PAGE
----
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Santino Fontana is doing double duty on Broadway this year. The “Tootsie” star scored his second Tony Award nomination this month for his hilarious portrayal of struggling actor Michael Dorsey and Dorothy Michaels, the female persona that Dorsey assumes to win a role in a play.

The musical, based on the 1982 comedy starring Dustin Hoffman, gives a 21st-century face-lift to the story of an egotistical performer who becomes a better man after pretending to be a woman. 

Is it difficult to be in a musical based on a movie people know so well?

I was surprised by how many people don’t know the movie. It came out 37 years ago. Because it’s been a long time, the majority of people aren’t really sure of what the story is. The people who do know the title are embracing what we’re doing with it, which is taking the core parts of the movie and updating it for today. It’s a challenge to tell any story people think they know.

Did you watch the film for research?

I watched it once when I got the script, but I made a point to not go back to the movie. I looked at the screenplay quite a bit, which was great, but that’s really it. The script we’re working from is very different, so I don’t think it would have helped. I also didn’t want to get into a position where I was trying to re-create any moment of a performance.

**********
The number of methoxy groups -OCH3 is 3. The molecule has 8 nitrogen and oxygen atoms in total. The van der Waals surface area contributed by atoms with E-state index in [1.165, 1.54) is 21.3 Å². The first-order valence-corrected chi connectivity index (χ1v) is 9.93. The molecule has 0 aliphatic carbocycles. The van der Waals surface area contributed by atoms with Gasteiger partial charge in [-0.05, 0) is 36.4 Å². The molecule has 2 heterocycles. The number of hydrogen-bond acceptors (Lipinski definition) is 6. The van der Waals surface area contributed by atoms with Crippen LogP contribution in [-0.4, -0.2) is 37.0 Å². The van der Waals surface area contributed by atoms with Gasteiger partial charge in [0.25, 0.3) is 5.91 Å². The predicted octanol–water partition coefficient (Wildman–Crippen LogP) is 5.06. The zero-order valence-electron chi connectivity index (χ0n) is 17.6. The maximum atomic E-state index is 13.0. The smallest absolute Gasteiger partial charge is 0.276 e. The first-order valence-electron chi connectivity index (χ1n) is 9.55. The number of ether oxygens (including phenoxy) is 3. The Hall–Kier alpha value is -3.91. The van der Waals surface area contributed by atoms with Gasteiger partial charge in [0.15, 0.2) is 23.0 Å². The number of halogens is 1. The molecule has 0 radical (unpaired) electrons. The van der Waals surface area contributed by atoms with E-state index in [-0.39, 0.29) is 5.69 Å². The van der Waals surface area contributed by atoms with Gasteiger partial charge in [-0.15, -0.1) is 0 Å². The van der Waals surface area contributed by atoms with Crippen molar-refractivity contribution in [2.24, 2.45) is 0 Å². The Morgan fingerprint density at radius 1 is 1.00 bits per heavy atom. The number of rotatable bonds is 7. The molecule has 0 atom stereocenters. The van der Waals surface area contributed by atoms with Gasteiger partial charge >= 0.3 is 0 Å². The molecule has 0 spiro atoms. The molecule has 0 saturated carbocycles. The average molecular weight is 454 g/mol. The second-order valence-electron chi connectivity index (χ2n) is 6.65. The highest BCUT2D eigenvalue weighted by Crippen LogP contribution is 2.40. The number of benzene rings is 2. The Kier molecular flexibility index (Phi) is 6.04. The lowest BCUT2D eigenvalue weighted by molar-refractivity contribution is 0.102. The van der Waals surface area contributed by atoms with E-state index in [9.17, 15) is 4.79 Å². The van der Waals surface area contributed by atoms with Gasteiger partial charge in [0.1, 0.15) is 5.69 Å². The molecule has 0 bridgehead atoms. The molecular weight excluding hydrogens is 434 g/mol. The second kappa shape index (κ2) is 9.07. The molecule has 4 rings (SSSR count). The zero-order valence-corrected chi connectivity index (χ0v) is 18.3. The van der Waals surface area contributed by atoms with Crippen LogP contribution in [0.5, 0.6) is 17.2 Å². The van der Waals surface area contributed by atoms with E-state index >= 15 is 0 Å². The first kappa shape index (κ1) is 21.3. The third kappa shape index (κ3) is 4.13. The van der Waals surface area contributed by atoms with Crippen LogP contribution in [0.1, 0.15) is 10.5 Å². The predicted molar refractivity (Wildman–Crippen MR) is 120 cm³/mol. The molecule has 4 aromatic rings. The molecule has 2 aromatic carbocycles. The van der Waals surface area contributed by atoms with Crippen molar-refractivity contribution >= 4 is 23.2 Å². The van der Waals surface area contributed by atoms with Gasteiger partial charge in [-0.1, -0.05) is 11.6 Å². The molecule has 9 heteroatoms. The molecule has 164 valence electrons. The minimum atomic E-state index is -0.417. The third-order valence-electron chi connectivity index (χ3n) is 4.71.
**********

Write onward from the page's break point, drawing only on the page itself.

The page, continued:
“Tootsie” deals with a man confronting his sexism after his experience pretending to be a woman. Did playing Michael/Dorothy cause you to reflect at all on your own behavior with women?

A change in the script is it’s not so much he learns to treat women better. He learns to empathize with the experience of women that goes far beyond physical. It’s not just high heels and makeup. It’s that we still don’t have equal pay. Women have to worry if it’s late at night and they have to walk to the subway alone. A man doesn’t have to worry about that in the same way. All of the power structure that’s built into society men have the privilege of not having to think about. There are big differences between the experiences of men and women. What this show does really well is you get to see a man identify with a woman’s experience in the smallest way and realize he has to stop thinking just about himself.

How did you come up with your character’s look? 

We played around with what we can get away with for this character, who is a loving and carefree but very strong woman. How does that manifest itself physically? I went online and put my face in this software where you can put on every different type of hairstyle. We looked at all of those and went, “I can’t really pull that off, but what about that?” It’s been a real process of trial and error. 

What is it like performing in women’s clothing?

It’s been a challenge getting used to a lot of things women deal with all the time. I have a whole new respect for what many women put themselves through physically. We did a photo shoot where I had to wear insane high heels. I hadn’t seen shoes that high. My ankles hurt so bad I was like, “I can’t do this! I’m sorry, I can’t do this!” I don’t know how women are walking in those. I was in so much pain.